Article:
The Upper Peninsula Cybersecurity Institute at NMU was unveiled May 2 during a well-attended grand opening celebration in The Northern Center (formerly University Center).
The institute is the only U.P. facility of its kind and one of six statewide. It offers non-degree and industry credentials relevant to emerging careers, augments NMU's existing cyber defense bachelor's degree and provides career exploration and training opportunities for K-12 school districts.
NMU, in partnership with the Merit Network and Michigan Economic Development Corp., hosted the grand opening. The event included a Capture the Flag challenge for U.P. high school students and a HackerOne class. There was also a panel presentation featuring several industry representatives, including May 2018 NMU graduate Meredith Miller, security services consultant with key industry partner IBM Security.
Miller held an internship with IBM Security during her senior year at NMU. She accepted a full-time position in the Boston area, but soon found herself longing to return to Marquette. Because her career allows the flexibility of working remotely, she recently booked a one-way ticked back. Miller said the U.P. Cybersecurity Institute is an amazing addition that will enable others to succeed in her field.
“If something like this had been around when I was a student, I can only imagine how much further my skills would have developed,” Miller said. “The fact high school and college students are getting this experience now is phenomenal. They're really going to excel and go places. There's a huge shortage of trained professionals. Because people in this field can work and live where they choose, not everyone is fighting for jobs in local markets. This helps to show that cybersecurity can happen anywhere.”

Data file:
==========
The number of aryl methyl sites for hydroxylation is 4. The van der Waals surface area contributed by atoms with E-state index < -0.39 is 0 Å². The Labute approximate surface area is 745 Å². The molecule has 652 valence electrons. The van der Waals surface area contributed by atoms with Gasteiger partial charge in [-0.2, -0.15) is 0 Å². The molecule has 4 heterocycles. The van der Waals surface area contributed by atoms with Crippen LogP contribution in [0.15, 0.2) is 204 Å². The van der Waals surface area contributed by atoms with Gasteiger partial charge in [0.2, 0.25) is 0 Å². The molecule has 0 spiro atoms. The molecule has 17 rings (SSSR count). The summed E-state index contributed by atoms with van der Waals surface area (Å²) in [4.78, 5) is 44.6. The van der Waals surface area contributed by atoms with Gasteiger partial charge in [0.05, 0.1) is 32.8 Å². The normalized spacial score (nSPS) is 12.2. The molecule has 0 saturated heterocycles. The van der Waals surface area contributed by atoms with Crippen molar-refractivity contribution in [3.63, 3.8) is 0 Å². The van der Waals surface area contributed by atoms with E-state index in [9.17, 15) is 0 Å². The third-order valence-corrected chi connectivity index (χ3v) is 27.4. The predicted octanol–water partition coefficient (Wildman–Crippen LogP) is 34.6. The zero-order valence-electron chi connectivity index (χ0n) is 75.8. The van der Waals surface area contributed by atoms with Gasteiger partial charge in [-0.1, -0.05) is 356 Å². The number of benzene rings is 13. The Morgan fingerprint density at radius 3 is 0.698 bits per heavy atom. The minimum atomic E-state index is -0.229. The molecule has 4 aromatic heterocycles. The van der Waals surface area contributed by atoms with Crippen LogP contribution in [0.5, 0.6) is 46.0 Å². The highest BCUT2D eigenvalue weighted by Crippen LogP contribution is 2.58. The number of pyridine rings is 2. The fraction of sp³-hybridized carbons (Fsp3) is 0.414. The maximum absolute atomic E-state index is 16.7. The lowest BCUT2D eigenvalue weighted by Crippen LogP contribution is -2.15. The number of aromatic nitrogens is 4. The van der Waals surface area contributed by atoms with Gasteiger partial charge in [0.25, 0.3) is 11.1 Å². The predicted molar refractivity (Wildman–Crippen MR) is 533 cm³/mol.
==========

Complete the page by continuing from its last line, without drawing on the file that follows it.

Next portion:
In an increasingly connected world in which nearly every aspect of life is dependent upon technology, cybersecurity has become a critical challenge. Consistent with its strategic goal to invest in innovation, Northern is committed to providing the education and training that prepares students to succeed in this dynamic and growing field.
“The most important part of this institute partnership is the people it's bringing together,” said Jim Marquardson, who joined the College of Business faculty four years ago to establish NMU's cyber defense program. “We've got a good program here at the university and support from our leadership. I'm especially grateful for professionals working in cybersecurity, our advisory board and the people willing to work with us, give us guidance, help mentor our students and open up doors for them that would otherwise not be available. I'm excited to see what our students are able to do with these enhanced opportunities.”
The institute also will serve as a site for industry collaboration, testing, training and certification.
“We want this hub to be a magnet for the community,” said Joe Adams, vice president of research and cybersecurity with Merit Network and builder of the Michigan Cyber Range. “We want it to bring together industry, government, academia and students of all ages to help grow a culture of security. That culture will lead people looking for work, including veterans returning from the Armed Forces, into cybersecurity. These jobs are well-paying and they can be done from home. Folks live up here because they want to live in the U.P. I don't see why they have to leave, given the connectivity and opportunities that a hub like this brings. “